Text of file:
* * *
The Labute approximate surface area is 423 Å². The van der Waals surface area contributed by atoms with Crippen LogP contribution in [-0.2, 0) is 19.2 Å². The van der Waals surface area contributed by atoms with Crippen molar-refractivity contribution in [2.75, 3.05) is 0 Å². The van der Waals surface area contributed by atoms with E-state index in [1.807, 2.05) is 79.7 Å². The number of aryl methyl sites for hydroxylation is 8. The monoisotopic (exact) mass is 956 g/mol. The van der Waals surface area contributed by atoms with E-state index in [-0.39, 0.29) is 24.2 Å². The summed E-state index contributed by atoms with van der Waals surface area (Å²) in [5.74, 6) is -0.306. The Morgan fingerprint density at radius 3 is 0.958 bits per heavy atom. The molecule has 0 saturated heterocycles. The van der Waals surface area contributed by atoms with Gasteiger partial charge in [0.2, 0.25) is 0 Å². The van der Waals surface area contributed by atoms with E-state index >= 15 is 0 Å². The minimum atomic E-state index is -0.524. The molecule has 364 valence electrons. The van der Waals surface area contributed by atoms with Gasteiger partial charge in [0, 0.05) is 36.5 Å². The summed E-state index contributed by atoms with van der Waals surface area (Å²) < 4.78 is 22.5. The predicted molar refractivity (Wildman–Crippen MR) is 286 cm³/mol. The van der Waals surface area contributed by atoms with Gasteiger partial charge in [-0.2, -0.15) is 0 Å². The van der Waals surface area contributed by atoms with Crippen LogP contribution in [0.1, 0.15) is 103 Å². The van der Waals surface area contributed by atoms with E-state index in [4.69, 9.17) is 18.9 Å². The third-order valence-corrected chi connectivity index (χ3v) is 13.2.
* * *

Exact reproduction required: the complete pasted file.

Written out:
The Labute approximate surface area is 423 Å². The van der Waals surface area contributed by atoms with Crippen LogP contribution in [-0.2, 0) is 19.2 Å². The van der Waals surface area contributed by atoms with Crippen molar-refractivity contribution in [2.75, 3.05) is 0 Å². The van der Waals surface area contributed by atoms with E-state index in [1.807, 2.05) is 79.7 Å². The number of aryl methyl sites for hydroxylation is 8. The monoisotopic (exact) mass is 956 g/mol. The van der Waals surface area contributed by atoms with E-state index in [-0.39, 0.29) is 24.2 Å². The summed E-state index contributed by atoms with van der Waals surface area (Å²) in [5.74, 6) is -0.306. The Morgan fingerprint density at radius 3 is 0.958 bits per heavy atom. The molecule has 0 saturated heterocycles. The van der Waals surface area contributed by atoms with Gasteiger partial charge in [0.2, 0.25) is 0 Å². The van der Waals surface area contributed by atoms with E-state index >= 15 is 0 Å². The minimum atomic E-state index is -0.524. The molecule has 364 valence electrons. The van der Waals surface area contributed by atoms with Gasteiger partial charge in [0, 0.05) is 36.5 Å². The summed E-state index contributed by atoms with van der Waals surface area (Å²) < 4.78 is 22.5. The predicted molar refractivity (Wildman–Crippen MR) is 286 cm³/mol. The van der Waals surface area contributed by atoms with Gasteiger partial charge in [-0.2, -0.15) is 0 Å². The van der Waals surface area contributed by atoms with Crippen LogP contribution in [0.1, 0.15) is 103 Å². The van der Waals surface area contributed by atoms with E-state index in [4.69, 9.17) is 18.9 Å². The third-order valence-corrected chi connectivity index (χ3v) is 13.2.